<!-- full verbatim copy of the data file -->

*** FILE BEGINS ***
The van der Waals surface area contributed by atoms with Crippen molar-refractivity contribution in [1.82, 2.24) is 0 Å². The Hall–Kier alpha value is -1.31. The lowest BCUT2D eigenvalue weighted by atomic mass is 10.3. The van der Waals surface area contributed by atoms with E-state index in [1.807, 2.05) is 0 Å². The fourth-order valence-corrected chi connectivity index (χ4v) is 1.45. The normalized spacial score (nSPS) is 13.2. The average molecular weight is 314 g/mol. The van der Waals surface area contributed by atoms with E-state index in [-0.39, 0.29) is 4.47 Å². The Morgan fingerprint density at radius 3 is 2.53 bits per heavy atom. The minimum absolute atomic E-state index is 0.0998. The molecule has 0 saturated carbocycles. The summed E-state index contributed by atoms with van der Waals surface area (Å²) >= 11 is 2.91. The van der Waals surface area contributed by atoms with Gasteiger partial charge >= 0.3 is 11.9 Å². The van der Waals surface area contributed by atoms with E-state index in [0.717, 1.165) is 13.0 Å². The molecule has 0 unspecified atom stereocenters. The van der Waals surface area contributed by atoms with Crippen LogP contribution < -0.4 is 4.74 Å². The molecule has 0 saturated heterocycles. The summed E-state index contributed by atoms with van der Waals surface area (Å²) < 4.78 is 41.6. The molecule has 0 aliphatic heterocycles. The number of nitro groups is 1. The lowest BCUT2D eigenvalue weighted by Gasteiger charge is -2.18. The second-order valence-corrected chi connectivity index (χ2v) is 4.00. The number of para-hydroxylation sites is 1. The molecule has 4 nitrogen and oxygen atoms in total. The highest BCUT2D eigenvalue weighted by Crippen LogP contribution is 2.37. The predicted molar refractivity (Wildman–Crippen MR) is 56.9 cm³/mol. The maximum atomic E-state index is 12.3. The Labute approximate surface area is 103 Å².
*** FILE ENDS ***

The van der Waals surface area contributed by atoms with Crippen molar-refractivity contribution in [1.82, 2.24) is 0 Å². The Hall–Kier alpha value is -1.31. The lowest BCUT2D eigenvalue weighted by atomic mass is 10.3. The van der Waals surface area contributed by atoms with E-state index in [1.807, 2.05) is 0 Å². The fourth-order valence-corrected chi connectivity index (χ4v) is 1.45. The normalized spacial score (nSPS) is 13.2. The average molecular weight is 314 g/mol. The van der Waals surface area contributed by atoms with E-state index in [-0.39, 0.29) is 4.47 Å². The Morgan fingerprint density at radius 3 is 2.53 bits per heavy atom. The minimum absolute atomic E-state index is 0.0998. The molecule has 0 saturated carbocycles. The summed E-state index contributed by atoms with van der Waals surface area (Å²) >= 11 is 2.91. The van der Waals surface area contributed by atoms with Gasteiger partial charge >= 0.3 is 11.9 Å². The van der Waals surface area contributed by atoms with E-state index in [0.717, 1.165) is 13.0 Å². The molecule has 0 unspecified atom stereocenters. The van der Waals surface area contributed by atoms with Crippen LogP contribution < -0.4 is 4.74 Å². The molecule has 0 saturated heterocycles. The summed E-state index contributed by atoms with van der Waals surface area (Å²) < 4.78 is 41.6. The molecule has 0 aliphatic heterocycles. The number of nitro groups is 1. The lowest BCUT2D eigenvalue weighted by Gasteiger charge is -2.18. The second-order valence-corrected chi connectivity index (χ2v) is 4.00. The number of para-hydroxylation sites is 1. The molecule has 4 nitrogen and oxygen atoms in total. The highest BCUT2D eigenvalue weighted by Crippen LogP contribution is 2.37. The predicted molar refractivity (Wildman–Crippen MR) is 56.9 cm³/mol. The maximum atomic E-state index is 12.3. The Labute approximate surface area is 103 Å².